HTML and CSS Reference
In-Depth Information
America Online (AOL) acquired Netscape in 1998, and the browser's
source code was made public. Eventually, this became the foundation on
which the Mozilla organization built the Firefox browser. Other companies
followed suit, and over the ensuing years, a variety of graphical browsers based
on Netscape came to market. Microsot's Internet Explorer (IE) browser
improved with each new version and eventually became the most popular
browser due to its bundling with the Windows operating system.
he browser wars ended with the dotcom crash, and manufacturers began
to bring their browsers into compliance with emerging standards. Under the
W3C's guidance, HTML language development slowed and stabilized on an
HTML4 speciication. he use of CSS was promoted to give Web developers
iner control over typography and page layout over a much wider selection of
devices. HTML attributes and actions (more about these later) were general-
ized. he HTML syntax was modiied slightly to conform to XML (eXtensible
Markup Language) , and a transition path was provided to the merging of the
two in the XHTML speciication.
he way HTML source code looks has changed. Currently, most websites
are written to the HTML4 and/or XHTML standards, in which valid markup
element and attribute names are written using lowercase letters. By contrast,
a web page written to the HTML3 standard is illed with names written in all
uppercase letters. his convention emerged from early website developers, who
had to write HTML without the beneit of text editors that provided color syn-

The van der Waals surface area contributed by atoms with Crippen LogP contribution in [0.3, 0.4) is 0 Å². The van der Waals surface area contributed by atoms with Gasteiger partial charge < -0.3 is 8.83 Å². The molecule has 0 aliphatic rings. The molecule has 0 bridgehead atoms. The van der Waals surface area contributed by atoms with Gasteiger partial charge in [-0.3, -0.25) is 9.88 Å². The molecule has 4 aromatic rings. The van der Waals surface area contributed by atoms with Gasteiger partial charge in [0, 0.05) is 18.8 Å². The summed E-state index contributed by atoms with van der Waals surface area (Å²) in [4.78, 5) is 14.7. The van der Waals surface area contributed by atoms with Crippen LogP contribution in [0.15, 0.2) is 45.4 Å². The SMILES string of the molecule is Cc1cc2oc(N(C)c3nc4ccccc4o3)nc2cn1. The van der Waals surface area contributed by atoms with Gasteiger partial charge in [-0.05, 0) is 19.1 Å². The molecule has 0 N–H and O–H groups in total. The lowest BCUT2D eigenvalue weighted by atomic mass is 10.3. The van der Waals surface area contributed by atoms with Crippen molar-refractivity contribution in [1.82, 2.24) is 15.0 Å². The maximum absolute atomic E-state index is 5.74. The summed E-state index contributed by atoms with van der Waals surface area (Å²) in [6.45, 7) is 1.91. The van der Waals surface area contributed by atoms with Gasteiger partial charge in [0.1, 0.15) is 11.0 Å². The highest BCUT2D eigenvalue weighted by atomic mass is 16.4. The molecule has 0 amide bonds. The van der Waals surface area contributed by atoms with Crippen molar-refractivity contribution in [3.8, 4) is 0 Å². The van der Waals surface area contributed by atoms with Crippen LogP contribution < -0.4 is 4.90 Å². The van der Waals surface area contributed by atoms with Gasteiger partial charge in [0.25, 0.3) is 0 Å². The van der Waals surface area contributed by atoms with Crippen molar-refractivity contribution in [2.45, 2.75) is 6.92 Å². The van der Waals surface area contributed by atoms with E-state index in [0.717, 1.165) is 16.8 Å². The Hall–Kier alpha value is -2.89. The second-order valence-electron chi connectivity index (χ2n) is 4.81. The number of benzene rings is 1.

tax highlighting. Using uppercase names provided contrast that distinguished
the markup from the content.
More importantly, the ways in which content creators, sotware developers,
and people in general use the Web has evolved dramatically. his change is
encapsulated in the term Web 2.0 . Although this suggests a new version of the
World Wide Web, it does not refer to any new technical speciications. Instead,
it refers to the changing nature of web pages. he features and functionality
that characterize a Web 2.0 site are a matter of debate. Web 2.0 is better under-
stood as simply a recognition that today's websites do new things with newer
technology than yesterday's websites.
Many of these changes have come about due to the embrace of open source
as a philosophy of design and development by the tech community. Much
of the sotware that powers the Web is nonproprietary. It is freely available
for people to use, copy, modify, and redistribute as they please. Open-source
development has greatly reduced the cost of sotware development while
increasing its availability, stability, and ease of use. Equally interesting is that
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